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Updated: April 8th, 2020
Business owners may turn to small business term loans and accounts receivable financing to address different funding needs. The former is often best for large, one-time purchases. The latter can help with cash flow and may be an option for businesses that have poor credit.
Neither financing option is particularly good or bad. It depends on the circumstances, your goals, and the terms that lenders offer. But knowing the differences between business term loans vs. invoice factoring and A/R financing and when you should aim to use one over the other could help you save money and efficiently run your business.
A small business term loan is a type of loan that you can take out for almost anything. With a term loan, you’ll receive the loan amount upfront and repay it in regular installments over the lifetime of the loan — or the loan’s repayment “term.”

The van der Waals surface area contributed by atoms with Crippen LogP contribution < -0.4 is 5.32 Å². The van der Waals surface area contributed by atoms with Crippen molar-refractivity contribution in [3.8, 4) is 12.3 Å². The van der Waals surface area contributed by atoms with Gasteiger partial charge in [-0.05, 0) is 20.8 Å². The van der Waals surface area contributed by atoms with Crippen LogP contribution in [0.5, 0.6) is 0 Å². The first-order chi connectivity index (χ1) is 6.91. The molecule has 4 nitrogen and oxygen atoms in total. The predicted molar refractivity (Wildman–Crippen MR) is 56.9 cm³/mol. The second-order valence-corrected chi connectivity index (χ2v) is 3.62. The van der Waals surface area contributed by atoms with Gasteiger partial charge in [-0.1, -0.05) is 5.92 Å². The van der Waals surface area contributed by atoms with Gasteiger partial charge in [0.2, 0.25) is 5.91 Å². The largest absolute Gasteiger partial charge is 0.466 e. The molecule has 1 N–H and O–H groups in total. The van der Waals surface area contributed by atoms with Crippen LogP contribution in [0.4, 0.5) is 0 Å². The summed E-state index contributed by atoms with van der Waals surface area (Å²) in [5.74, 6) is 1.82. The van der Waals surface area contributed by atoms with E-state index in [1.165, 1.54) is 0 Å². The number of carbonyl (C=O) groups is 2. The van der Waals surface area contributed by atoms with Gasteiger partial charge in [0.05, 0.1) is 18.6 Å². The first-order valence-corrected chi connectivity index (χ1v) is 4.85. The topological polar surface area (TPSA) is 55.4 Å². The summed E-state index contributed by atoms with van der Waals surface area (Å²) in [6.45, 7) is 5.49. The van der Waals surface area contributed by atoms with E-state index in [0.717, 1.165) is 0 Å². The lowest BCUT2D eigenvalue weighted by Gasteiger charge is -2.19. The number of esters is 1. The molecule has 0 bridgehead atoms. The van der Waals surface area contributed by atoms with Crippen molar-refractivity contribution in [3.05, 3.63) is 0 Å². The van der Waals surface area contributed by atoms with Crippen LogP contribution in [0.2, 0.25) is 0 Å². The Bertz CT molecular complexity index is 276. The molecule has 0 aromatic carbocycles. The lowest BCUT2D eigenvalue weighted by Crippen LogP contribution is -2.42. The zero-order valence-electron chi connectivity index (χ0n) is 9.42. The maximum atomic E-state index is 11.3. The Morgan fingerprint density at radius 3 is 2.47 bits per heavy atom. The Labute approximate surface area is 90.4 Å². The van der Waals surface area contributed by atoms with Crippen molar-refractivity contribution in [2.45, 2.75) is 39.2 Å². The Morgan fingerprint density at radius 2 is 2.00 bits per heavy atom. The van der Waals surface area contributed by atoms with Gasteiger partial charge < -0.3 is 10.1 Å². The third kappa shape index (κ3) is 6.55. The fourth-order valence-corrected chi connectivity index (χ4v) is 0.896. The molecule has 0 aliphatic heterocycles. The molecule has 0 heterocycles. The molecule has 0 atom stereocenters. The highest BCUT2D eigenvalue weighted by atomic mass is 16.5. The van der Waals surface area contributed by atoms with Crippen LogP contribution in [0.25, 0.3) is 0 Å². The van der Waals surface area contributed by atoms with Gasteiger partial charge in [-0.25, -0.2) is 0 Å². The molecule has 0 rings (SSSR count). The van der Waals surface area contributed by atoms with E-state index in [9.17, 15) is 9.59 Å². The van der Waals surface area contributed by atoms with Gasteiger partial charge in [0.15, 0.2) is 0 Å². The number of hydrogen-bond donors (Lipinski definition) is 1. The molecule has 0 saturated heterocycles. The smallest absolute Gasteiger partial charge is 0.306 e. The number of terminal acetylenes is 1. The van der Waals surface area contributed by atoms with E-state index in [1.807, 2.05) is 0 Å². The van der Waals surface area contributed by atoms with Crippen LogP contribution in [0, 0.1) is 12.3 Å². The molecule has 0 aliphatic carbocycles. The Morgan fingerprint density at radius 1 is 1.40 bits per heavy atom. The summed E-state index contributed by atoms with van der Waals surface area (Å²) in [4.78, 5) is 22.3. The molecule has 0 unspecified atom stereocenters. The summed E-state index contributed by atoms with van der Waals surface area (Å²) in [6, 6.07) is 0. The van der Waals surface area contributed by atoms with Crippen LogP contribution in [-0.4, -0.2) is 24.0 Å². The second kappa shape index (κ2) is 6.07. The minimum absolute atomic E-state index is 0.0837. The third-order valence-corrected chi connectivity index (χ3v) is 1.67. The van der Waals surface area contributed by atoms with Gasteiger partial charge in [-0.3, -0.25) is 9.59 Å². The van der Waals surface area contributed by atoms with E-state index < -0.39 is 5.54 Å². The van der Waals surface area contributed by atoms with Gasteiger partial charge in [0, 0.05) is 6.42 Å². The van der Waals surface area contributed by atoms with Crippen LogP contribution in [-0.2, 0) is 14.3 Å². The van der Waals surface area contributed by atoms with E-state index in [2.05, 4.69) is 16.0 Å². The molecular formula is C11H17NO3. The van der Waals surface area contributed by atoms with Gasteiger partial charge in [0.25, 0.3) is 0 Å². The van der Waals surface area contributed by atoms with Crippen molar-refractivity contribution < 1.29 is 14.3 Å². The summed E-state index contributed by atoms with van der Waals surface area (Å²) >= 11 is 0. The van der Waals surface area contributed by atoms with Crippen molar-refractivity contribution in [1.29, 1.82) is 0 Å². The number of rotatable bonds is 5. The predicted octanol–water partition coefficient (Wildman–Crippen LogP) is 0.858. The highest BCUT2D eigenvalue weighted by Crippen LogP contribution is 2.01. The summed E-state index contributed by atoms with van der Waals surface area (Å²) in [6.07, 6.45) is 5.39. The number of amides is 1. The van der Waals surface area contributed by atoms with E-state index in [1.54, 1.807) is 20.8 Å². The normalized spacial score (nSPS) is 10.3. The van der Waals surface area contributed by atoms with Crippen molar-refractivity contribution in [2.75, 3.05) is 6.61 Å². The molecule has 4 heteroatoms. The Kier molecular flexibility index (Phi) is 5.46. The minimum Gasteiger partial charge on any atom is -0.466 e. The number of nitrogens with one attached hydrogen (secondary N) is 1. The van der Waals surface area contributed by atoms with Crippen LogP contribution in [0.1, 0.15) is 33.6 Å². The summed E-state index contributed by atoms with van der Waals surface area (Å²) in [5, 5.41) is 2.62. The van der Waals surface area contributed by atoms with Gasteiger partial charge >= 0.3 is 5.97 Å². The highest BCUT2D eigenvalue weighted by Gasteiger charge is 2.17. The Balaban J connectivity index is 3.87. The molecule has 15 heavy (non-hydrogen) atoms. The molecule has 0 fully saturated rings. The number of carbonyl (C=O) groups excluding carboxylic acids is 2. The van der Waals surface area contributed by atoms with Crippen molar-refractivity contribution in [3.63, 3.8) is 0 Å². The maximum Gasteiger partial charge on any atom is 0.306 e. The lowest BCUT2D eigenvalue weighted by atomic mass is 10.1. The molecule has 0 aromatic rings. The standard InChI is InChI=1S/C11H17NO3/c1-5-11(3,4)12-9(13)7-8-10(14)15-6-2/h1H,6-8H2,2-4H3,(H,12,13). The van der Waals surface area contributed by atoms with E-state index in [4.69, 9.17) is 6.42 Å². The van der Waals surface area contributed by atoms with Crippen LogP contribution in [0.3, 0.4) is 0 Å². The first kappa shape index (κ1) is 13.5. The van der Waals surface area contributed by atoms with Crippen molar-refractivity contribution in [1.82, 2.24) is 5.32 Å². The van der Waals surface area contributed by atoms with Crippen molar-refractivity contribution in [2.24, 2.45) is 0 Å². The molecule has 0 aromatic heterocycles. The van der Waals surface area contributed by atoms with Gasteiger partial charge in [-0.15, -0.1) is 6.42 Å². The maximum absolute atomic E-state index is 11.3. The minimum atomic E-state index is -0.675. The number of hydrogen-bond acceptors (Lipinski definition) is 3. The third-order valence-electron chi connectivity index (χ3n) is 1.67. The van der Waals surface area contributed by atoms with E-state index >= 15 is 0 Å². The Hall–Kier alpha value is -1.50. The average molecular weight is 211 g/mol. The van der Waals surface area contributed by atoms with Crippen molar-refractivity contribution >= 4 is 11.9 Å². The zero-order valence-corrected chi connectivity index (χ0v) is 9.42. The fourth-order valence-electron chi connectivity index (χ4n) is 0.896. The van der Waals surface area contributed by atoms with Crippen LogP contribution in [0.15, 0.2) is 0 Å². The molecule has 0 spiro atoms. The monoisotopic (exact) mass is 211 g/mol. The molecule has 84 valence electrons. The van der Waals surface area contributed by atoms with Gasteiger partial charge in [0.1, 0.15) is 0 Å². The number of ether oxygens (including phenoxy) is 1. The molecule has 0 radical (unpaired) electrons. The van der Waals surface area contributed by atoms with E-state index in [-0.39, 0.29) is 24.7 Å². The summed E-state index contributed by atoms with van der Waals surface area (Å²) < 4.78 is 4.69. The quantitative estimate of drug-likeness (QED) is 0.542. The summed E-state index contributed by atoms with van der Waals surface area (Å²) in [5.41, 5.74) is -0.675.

Generally, lenders require you to make monthly payments, but you may have to repay some term loans with weekly or bi-weekly payments instead. Term loans can either be secured or unsecured.
Because term loans allow you to borrow a large amount of money and slowly repay the loan, they’re often good fits for business owners who have a specific investment in mind and can handle the added expense.
Buying equipment, hiring employees, investing in a new product, and purchasing supplies before a busy season are several common reasons you might want to take out a term loan. You may even benefit from using a term loan to refinance other, higher-rate debt.
As with other types of loans, the lender, your business’ finances and creditworthiness, and the owner’s personal credit can impact your term loan offers. Compare lenders to determine which offers a term loan that will help your business reach its goals.